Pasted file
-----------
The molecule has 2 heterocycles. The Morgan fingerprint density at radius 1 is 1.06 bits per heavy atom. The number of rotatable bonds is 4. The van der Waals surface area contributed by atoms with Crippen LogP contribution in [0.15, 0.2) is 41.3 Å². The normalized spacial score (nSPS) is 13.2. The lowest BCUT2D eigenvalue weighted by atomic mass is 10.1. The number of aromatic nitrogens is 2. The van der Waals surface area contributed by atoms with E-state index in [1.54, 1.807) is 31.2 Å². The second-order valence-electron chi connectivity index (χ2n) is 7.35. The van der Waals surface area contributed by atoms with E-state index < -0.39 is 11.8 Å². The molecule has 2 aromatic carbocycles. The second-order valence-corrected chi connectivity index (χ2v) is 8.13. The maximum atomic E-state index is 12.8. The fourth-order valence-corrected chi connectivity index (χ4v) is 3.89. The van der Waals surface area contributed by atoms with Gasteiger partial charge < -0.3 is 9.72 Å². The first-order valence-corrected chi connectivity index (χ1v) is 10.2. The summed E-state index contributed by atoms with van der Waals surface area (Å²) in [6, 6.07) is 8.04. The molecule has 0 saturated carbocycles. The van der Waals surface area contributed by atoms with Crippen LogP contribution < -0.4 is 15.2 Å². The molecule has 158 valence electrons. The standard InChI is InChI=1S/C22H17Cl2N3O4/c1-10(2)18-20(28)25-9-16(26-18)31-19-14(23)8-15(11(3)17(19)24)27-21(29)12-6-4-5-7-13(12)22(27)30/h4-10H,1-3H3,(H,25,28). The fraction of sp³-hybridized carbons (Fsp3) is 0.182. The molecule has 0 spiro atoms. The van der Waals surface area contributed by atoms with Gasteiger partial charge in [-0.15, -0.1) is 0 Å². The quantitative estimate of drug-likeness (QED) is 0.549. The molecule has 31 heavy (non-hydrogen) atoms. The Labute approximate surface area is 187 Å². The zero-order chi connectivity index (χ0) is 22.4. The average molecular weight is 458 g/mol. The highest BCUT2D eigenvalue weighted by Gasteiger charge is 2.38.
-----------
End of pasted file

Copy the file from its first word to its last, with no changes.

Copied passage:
The molecule has 2 heterocycles. The Morgan fingerprint density at radius 1 is 1.06 bits per heavy atom. The number of rotatable bonds is 4. The van der Waals surface area contributed by atoms with Crippen LogP contribution in [0.15, 0.2) is 41.3 Å². The normalized spacial score (nSPS) is 13.2. The lowest BCUT2D eigenvalue weighted by atomic mass is 10.1. The number of aromatic nitrogens is 2. The van der Waals surface area contributed by atoms with E-state index in [1.54, 1.807) is 31.2 Å². The second-order valence-electron chi connectivity index (χ2n) is 7.35. The van der Waals surface area contributed by atoms with E-state index < -0.39 is 11.8 Å². The molecule has 2 aromatic carbocycles. The second-order valence-corrected chi connectivity index (χ2v) is 8.13. The maximum atomic E-state index is 12.8. The fourth-order valence-corrected chi connectivity index (χ4v) is 3.89. The van der Waals surface area contributed by atoms with Gasteiger partial charge < -0.3 is 9.72 Å². The first-order valence-corrected chi connectivity index (χ1v) is 10.2. The summed E-state index contributed by atoms with van der Waals surface area (Å²) in [6, 6.07) is 8.04. The molecule has 0 saturated carbocycles. The van der Waals surface area contributed by atoms with Crippen LogP contribution < -0.4 is 15.2 Å². The molecule has 158 valence electrons. The standard InChI is InChI=1S/C22H17Cl2N3O4/c1-10(2)18-20(28)25-9-16(26-18)31-19-14(23)8-15(11(3)17(19)24)27-21(29)12-6-4-5-7-13(12)22(27)30/h4-10H,1-3H3,(H,25,28). The fraction of sp³-hybridized carbons (Fsp3) is 0.182. The molecule has 0 spiro atoms. The van der Waals surface area contributed by atoms with Gasteiger partial charge in [-0.15, -0.1) is 0 Å². The quantitative estimate of drug-likeness (QED) is 0.549. The molecule has 31 heavy (non-hydrogen) atoms. The Labute approximate surface area is 187 Å². The zero-order chi connectivity index (χ0) is 22.4. The average molecular weight is 458 g/mol. The highest BCUT2D eigenvalue weighted by Gasteiger charge is 2.38.